We almost always topped our heaping bowls of greens with chia seeds, nutritional yeast, and hemp seeds. These became regular additions to my meals for one simple reason: they’re SUPER healthy and add a nutty, cheesy flavor to any dish.

Chia seeds are packed with 11 grams of fiber in just 2 tablespoons! That amount also has 4 grams of protein and is a good source of calcium, manganese, phosphorus, magnesium, and even zinc (important for metabolism). These tiny seeds are also filled with B vitamins. B Vitamins help with energy production in the body, hence why a deficiency could deplete our energy, mood, and memory.

Nutritional Yeast takes on a sharp cheesy taste, which packed so much flavor to otherwise mild dishes (such as cooked lentil). Guess what else? This magical powder is also quite healthy. It is considered a complete protein; it contains all 9 essential amino acids our body can’t synthesize. While unfortified varieties have moderate amounts of B vitamins, some products are fortified with more of these vitamins. It also contains trace minerals such as zinc, manganese and selenium, which are involved in growth, immunity, and gene regulation.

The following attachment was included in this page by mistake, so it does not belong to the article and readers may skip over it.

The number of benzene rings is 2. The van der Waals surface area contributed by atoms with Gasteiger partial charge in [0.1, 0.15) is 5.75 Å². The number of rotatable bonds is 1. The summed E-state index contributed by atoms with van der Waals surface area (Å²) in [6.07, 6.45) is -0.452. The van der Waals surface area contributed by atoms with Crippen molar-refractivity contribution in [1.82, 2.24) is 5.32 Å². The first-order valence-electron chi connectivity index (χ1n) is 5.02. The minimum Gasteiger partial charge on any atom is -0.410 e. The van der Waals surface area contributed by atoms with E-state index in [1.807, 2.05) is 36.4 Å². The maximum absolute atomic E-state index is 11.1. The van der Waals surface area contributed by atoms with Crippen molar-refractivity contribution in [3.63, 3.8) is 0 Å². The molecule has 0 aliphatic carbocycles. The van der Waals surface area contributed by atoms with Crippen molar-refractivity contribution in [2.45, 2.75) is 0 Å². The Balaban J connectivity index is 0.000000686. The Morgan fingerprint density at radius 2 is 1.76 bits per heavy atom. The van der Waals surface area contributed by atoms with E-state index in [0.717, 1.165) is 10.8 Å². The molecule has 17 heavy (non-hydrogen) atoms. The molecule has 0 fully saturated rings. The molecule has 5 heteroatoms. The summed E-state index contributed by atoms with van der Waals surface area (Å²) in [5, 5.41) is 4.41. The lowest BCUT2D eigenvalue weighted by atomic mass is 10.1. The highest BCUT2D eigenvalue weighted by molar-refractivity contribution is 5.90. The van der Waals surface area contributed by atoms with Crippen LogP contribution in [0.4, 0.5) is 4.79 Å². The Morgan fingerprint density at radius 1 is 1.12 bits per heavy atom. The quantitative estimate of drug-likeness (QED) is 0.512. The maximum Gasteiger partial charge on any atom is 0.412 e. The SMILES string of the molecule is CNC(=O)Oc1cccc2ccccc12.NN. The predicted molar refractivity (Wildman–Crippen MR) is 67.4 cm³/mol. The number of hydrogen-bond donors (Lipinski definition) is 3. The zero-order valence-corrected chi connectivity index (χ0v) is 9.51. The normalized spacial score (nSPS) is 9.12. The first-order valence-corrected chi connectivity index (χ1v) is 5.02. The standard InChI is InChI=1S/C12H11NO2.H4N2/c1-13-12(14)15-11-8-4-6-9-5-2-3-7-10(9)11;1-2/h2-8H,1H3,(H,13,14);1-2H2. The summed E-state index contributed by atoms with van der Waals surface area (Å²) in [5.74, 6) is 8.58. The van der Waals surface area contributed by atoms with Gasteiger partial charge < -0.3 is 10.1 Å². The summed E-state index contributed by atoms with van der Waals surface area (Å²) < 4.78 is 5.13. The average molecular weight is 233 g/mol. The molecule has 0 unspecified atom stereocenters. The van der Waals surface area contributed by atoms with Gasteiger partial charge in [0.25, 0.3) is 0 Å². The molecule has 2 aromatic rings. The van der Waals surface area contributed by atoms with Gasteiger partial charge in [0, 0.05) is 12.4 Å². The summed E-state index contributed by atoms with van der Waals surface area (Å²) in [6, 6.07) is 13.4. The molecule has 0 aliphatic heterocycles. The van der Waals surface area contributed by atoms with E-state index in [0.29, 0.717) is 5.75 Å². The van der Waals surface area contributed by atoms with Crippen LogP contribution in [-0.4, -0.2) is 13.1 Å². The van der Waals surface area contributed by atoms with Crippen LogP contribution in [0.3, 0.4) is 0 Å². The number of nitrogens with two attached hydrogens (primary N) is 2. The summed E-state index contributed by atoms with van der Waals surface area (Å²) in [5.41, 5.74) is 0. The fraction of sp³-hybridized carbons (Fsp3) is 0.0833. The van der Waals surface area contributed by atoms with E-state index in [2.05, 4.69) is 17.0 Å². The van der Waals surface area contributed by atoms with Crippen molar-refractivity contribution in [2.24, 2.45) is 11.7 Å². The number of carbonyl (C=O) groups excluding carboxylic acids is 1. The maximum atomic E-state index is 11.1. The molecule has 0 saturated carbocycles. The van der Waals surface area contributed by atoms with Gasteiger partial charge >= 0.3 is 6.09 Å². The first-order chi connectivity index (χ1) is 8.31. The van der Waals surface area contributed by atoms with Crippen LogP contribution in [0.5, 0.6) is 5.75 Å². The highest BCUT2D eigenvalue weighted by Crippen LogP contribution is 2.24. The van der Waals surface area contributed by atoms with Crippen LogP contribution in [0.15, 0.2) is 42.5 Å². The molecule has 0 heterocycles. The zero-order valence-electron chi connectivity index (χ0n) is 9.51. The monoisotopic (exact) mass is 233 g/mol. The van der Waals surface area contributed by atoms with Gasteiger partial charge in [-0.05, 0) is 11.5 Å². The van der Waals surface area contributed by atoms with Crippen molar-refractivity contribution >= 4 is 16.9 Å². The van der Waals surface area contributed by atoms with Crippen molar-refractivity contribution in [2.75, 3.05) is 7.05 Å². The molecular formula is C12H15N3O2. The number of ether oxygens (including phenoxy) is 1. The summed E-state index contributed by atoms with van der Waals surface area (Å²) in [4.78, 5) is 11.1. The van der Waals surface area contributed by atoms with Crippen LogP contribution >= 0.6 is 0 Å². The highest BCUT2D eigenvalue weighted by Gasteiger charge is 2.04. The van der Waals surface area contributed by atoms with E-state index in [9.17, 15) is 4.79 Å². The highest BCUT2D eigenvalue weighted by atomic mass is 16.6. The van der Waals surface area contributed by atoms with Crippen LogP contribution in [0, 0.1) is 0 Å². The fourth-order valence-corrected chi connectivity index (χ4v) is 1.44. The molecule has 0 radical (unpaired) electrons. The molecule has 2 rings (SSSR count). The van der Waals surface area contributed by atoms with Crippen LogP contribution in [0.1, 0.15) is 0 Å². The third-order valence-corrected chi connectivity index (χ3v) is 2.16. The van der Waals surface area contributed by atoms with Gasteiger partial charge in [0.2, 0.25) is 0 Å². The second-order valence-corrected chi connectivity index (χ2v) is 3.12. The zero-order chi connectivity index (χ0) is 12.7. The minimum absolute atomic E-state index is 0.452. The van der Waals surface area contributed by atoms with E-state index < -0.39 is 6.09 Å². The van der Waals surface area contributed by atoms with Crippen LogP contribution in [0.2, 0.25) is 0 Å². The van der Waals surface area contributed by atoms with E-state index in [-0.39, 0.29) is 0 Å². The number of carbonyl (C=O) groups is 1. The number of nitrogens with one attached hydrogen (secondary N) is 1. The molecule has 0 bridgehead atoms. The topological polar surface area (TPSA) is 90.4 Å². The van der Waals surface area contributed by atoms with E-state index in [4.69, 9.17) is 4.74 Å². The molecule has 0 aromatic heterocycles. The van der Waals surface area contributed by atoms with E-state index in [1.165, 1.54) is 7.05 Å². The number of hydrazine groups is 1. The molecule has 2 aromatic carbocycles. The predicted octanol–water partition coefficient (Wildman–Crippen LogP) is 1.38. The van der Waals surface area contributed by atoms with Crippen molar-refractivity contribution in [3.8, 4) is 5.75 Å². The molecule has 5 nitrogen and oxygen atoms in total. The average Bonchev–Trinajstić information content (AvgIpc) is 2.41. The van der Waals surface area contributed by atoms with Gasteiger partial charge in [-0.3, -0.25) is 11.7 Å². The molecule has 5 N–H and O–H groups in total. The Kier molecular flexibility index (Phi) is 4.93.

Hemp seeds contain a mildly nutty flavor and slight crunch. These versatile seeds can be salad, yogurt, or oatmeal toppers, to name a few. They are derived from the cannabis plant and used industrially but also as powerful sources of nutrition. Much like nutritional yeast, hemp seeds are a complete protein. Two tablespoons provide 11 grams of protein (vegans rejoice)! They also contain healthy fats (omega 3 & 6), which support our heart and brain health.

So, with these nutrient dense foods that contain complete protein, B vitamins, and healthy fats, I was able to navigate the thirty days sans animal products with ease. My body adjusted to the added fiber and I grew even more fond of lentil, garbanzo, black beans, nuts and nut butter.